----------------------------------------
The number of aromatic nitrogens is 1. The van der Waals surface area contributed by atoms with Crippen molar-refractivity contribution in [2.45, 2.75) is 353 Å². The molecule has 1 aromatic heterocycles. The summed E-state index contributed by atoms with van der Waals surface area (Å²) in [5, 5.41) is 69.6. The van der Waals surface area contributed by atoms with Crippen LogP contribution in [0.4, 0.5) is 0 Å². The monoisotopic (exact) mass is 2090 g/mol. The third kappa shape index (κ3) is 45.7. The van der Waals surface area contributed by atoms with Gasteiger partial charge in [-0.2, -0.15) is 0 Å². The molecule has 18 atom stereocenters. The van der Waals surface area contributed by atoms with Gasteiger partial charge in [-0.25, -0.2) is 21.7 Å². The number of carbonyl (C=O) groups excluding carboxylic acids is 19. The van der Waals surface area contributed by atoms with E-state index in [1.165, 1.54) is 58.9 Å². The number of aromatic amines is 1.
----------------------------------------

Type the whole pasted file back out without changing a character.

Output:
The number of aromatic nitrogens is 1. The van der Waals surface area contributed by atoms with Crippen molar-refractivity contribution in [2.45, 2.75) is 353 Å². The molecule has 1 aromatic heterocycles. The summed E-state index contributed by atoms with van der Waals surface area (Å²) in [5, 5.41) is 69.6. The van der Waals surface area contributed by atoms with Crippen LogP contribution in [0.4, 0.5) is 0 Å². The monoisotopic (exact) mass is 2090 g/mol. The third kappa shape index (κ3) is 45.7. The van der Waals surface area contributed by atoms with Gasteiger partial charge in [-0.2, -0.15) is 0 Å². The molecule has 18 atom stereocenters. The van der Waals surface area contributed by atoms with Gasteiger partial charge in [-0.25, -0.2) is 21.7 Å². The number of carbonyl (C=O) groups excluding carboxylic acids is 19. The van der Waals surface area contributed by atoms with E-state index in [1.165, 1.54) is 58.9 Å². The number of aromatic amines is 1.